Develop your leadership point of view

Communication  Leadership
12 September, 2016

A personal leadership story helps you connect more deeply with others

We all know that we need more leaders to be able to achieve our aspirations. The best way to create more leaders is through today’s leaders nurturing tomorrow’s leaders. Each of our roles in developing others therefore is critical.

To enable this, leaders need to be great teachers.  Noted Professor Noel Tichy, who once led the GE Leadership Center, came up with the idea that leaders much have a teachable point of view. A teachable point of view, he says, is a leader’s opinion on what it takes to win in his or her business and what it takes to lead other people.

Management experts Ken Blanchard and Margie Blanchard have taken inspiration from Professor Tichy and defined the Leadership Point of View. They describe a leadership point of view as your “personal elevator pitch…. your journey, your values, your goals and your expectations”.

So, drawing from this, my message today, is on crafting your leadership point of view and why this can be so impactful.

So, why is a leadership point of view important?

Generally, when we need inspiration, we turn to the stories and examples of other companies and people. We all have our favourites. But even as we look outwards, perhaps we should also take a pause and consider the learnings from our individual stories? They can be more powerful than we give them credit for.

As leaders, stating where you are coming from, what you believe in, what you expect from your team members, and what your team members should expect from you, are important aspects to clarify.

Incorporating these into an authentic leadership point of view can enable you to communicate better and establish greater trust with your team. The self-reflection involved in putting this together can also be very fulfilling.

Over the last couple of months, Sunil, Rob, Sumit, Balram, Anubhav, Parmesh and I have spent time on business school campuses in India, talking to students as part of Godrej LOUD. Naveen and Kapil have been doing the same in Indonesia and South Africa.

LOUD, as many of you know, stands for ‘Live Our Ur Dream’ and is a very different approach to hiring, which we piloted five years ago. As part of LOUD, we ask students to share their dreams and offer winners, both sponsorship towards the dream, as well as an internship with Godrej. Our attempt is to find passionate young people to join our teams. The reason why we focus so strongly on passion, is because we believe that if you are passionate about something, then you will bring that passion to your work – and to Godrej.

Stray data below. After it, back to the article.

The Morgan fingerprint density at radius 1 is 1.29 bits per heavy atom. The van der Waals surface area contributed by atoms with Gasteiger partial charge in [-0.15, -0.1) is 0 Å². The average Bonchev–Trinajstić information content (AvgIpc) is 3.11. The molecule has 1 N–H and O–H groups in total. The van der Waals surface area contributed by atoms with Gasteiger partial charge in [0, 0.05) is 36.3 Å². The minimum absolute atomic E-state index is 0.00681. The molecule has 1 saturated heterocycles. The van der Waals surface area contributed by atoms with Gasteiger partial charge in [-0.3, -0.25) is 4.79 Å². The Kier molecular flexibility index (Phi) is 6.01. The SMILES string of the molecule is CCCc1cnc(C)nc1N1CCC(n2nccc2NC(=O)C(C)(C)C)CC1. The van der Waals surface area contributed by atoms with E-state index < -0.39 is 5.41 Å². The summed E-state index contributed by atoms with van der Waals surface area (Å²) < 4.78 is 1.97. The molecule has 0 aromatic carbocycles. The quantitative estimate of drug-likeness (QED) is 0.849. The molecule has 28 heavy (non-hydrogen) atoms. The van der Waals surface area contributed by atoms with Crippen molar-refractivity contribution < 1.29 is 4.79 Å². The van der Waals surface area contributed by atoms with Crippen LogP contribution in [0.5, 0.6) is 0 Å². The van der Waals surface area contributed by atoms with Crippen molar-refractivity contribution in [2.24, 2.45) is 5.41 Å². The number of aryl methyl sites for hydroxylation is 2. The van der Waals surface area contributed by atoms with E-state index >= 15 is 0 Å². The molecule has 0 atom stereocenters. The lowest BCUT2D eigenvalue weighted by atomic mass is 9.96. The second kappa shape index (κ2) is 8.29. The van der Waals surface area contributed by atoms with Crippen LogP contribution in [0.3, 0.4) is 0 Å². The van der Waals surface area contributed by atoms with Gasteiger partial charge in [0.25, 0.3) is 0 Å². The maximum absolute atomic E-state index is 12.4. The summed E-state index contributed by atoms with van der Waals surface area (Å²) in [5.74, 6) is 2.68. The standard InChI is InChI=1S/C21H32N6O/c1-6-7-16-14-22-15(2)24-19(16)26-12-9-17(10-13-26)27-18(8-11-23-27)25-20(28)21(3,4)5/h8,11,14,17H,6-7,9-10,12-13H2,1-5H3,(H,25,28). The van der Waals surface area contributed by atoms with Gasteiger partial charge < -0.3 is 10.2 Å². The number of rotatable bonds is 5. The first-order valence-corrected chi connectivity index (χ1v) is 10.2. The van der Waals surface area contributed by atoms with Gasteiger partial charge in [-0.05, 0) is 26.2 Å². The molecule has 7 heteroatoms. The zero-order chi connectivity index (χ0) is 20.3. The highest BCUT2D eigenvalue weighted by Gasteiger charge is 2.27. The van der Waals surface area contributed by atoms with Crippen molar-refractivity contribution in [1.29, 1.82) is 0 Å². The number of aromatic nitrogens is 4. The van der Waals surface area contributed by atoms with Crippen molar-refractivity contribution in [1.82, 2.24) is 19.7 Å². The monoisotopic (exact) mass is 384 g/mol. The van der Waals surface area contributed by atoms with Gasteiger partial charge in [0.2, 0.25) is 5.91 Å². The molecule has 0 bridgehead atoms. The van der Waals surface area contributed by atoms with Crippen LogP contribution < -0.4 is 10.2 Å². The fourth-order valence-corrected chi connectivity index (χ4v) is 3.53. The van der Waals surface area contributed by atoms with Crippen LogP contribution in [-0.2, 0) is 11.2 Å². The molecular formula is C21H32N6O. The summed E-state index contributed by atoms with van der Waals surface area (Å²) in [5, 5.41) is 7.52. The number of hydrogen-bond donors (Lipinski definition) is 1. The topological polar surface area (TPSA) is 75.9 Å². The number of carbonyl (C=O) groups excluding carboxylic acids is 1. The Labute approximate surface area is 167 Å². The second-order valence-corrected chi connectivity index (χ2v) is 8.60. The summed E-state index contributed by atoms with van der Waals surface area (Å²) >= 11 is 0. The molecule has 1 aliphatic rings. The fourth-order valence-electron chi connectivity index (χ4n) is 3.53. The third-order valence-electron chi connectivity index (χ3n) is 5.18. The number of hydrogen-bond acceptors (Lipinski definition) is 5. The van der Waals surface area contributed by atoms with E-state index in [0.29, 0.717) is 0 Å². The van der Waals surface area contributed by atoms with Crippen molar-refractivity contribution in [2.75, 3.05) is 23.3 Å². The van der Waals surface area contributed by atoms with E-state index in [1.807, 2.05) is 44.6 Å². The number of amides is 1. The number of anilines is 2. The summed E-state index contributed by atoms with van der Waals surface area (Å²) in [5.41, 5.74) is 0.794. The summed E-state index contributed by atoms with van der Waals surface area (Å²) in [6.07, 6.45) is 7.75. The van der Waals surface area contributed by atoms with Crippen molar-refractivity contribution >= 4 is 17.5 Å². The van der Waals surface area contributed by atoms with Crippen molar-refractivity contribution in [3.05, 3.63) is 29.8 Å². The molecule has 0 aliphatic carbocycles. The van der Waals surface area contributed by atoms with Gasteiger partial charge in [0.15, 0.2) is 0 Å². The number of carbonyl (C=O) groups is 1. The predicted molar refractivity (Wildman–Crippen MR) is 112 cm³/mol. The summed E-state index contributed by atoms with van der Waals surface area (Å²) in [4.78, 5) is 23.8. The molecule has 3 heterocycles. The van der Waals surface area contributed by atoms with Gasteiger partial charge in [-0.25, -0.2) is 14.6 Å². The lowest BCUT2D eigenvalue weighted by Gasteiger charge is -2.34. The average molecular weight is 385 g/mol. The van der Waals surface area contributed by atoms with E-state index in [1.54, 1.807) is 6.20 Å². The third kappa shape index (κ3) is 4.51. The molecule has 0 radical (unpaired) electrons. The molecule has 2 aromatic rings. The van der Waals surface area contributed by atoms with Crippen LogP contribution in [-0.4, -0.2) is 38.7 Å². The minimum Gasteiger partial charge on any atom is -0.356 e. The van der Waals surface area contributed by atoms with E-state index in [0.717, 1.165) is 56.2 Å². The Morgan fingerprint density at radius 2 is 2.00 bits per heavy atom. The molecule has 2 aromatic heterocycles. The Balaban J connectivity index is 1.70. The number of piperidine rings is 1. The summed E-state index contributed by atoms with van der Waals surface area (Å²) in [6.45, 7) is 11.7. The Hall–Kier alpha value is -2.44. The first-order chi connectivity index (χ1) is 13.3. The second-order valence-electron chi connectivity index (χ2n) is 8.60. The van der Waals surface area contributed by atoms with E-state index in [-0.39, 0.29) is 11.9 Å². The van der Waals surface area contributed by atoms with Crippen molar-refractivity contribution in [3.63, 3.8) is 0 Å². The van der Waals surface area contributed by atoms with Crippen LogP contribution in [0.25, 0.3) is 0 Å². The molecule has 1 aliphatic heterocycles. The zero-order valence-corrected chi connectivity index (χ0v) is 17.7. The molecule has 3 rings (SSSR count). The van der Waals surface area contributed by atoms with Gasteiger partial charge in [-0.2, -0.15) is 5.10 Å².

What has made LOUD so different – and successful – is the kind of sharing that ends up happening during these discussions. Unlike the standard interactions that most companies have about their businesses and products, here the focus is much more on our stories; our leadership points of view. That completely changes the kind of conversations that we have.

How to go about crafting your leadership point of view

If you haven’t given your leadership point of view enough thought, here are some suggestions to get you started:

1. This is your story

It is all about you. You can’t really borrow someone else’s approach. No one can tell you how to tell it. And no one can better tell it for you. That’s what makes it unique. And that’s what people want to hear.

2. Be willing to share the good, the bad (and the ugly)

George R. R. Martin, author of the famous Game of Thrones series, once said, “Nobody is a villain in their own story. We’re all the heroes of our own stories.” And sometimes that’s the biggest problem. Sharing your story doesn’t mean just stringing together the happier, easier parts, or the big wins. It’s about telling all of it, including and probably especially, the tougher parts. If you can be that open, it will make people feel like you trust them. And that they can trust you too.

Sunil for example, focuses his LOUD talk on his biggest fears and vulnerabilities and how he has been working towards overcoming them. He talks about feeling insecure, battling with himself, the times when he has been at his lowest and what all of this has taught him. It is easily his most powerful talk. It’s much the same when Balram talks about the difficult years at Godrej Agrovet, the choices he didn’t want to, but had to, make back then.

3. Talk about why you made the choices you did